“In Spinster, her wise and subtle memoir, Kate Bolick explores that freighted term—and the often-maligned woman to whom it is attached—and deftly, persuasively reclaims it. In telling the stories of her literary ‘awakeners’—five vividly conjured women who escaped the conventional ties of marriage and family—and in elegantly weaving cultural history into her own personal progress to maturity, Bolick shows by argument and example that the single life is not a predicament to be escaped but a distinctive, demanding, rewarding form of freedom. I wish I could give this book to my thirty-year-old self; she would have taken heart and inspiration from Bolick’s bold and intelligent self-examination—not necessarily to follow her path but to be tenderly reminded of this simple but easily neglected truth: that there is another way to want to be.” —Rebecca Mead, author of My Life in Middlemarch
“What happens when you don’t get married? Setting out to answer this question, Kate Bolick has written a moving, insightful, and important inquiry into how women’s lives are narrated—not just in poems, novels, biographies, and memoirs, but also in our own heads, every day, as we make the constant stream of decisions that constitute a human life. Ambitious in the best way, Spinster made me think differently about everything from novelistic plot to the meaning of furniture.” —Elif Batuman, author of The Possessed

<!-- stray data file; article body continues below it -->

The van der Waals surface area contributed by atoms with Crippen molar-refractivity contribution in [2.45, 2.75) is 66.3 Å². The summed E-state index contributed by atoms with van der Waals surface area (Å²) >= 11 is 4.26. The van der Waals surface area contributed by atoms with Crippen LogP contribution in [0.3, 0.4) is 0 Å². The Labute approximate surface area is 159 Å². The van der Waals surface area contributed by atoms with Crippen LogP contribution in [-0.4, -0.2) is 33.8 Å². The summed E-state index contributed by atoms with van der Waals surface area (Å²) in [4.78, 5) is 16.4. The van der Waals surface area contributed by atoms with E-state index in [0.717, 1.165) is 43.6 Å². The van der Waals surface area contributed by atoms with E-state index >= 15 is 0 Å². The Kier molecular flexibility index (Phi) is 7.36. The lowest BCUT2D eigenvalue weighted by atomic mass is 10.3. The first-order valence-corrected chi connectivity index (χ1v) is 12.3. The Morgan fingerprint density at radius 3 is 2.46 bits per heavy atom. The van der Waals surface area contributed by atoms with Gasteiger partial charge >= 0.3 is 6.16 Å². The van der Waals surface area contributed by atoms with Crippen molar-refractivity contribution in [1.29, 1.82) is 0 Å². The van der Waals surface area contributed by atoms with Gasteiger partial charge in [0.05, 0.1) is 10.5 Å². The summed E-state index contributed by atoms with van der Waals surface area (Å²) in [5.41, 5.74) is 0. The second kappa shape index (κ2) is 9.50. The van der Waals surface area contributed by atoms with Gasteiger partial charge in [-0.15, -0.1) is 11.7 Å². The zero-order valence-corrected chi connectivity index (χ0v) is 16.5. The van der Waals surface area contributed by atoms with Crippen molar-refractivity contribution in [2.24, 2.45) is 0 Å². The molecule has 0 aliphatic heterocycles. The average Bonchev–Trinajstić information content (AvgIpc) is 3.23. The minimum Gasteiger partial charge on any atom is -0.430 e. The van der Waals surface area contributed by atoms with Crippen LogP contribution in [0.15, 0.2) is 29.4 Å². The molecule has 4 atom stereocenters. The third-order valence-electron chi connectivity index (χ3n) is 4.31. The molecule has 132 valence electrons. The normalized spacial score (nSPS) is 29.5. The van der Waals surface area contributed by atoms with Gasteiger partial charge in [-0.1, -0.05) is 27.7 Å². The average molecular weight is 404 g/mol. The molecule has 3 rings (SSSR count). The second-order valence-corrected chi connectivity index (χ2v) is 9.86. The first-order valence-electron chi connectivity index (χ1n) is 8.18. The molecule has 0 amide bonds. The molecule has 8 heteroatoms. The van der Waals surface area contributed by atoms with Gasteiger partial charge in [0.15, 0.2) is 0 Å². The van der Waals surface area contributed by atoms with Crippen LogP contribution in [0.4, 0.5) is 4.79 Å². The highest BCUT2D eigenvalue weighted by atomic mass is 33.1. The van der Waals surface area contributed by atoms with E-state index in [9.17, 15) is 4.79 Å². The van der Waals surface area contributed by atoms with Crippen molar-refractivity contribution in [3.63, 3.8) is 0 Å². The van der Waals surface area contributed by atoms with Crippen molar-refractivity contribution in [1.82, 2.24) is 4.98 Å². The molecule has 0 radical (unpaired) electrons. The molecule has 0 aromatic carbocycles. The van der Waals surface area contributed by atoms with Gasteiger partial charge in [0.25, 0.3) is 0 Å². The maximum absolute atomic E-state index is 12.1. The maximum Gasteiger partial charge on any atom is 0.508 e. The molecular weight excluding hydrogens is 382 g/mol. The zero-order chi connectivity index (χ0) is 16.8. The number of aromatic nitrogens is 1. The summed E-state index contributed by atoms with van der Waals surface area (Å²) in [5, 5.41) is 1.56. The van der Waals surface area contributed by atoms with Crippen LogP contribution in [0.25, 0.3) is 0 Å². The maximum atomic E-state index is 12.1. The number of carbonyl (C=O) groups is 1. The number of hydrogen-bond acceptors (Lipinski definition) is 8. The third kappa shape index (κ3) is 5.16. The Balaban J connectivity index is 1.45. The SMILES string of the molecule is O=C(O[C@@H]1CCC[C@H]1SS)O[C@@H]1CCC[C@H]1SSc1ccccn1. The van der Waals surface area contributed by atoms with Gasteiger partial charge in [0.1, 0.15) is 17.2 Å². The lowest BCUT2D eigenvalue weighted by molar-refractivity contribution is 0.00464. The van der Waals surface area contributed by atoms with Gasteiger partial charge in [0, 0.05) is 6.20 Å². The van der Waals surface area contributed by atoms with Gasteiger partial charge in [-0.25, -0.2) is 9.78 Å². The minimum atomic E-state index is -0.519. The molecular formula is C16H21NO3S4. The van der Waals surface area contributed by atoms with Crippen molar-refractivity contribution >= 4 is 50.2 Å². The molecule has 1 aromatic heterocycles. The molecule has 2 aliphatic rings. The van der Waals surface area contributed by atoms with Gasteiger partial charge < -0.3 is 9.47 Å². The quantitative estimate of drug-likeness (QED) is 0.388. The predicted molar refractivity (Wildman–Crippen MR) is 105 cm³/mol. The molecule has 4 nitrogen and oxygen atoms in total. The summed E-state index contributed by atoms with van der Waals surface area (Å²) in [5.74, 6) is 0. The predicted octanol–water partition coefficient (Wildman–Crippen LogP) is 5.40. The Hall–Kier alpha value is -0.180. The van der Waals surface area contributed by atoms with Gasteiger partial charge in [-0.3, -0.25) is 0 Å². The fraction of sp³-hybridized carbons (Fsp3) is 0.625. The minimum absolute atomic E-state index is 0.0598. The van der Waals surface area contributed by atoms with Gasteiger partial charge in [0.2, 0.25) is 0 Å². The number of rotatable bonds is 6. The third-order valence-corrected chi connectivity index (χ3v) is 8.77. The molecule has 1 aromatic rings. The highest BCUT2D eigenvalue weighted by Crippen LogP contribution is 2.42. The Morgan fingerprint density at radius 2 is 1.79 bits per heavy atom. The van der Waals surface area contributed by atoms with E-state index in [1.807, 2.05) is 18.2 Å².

“Women of the world, listen here: Drop whatever you’re doing and read Kate Bolick’s marvelous meditation on what it means to be female at the dawn of the twenty-first century. Part self-investigation, part social history, this utterly singular book reminded me, in its warmth and wit, of Elizabeth Gilbert’s Eat Pray Love and Rebecca Mead’s My Life in Middlemarch, but ultimately Bolick’s restless, razor-like intelligence calls to mind none other than Betty Friedan. And like The Feminine Mystique, Spinster will make you rethink your entire life, if not radically change it.” —Joanna Rakoff, author of My Salinger Year and A Fortunate Age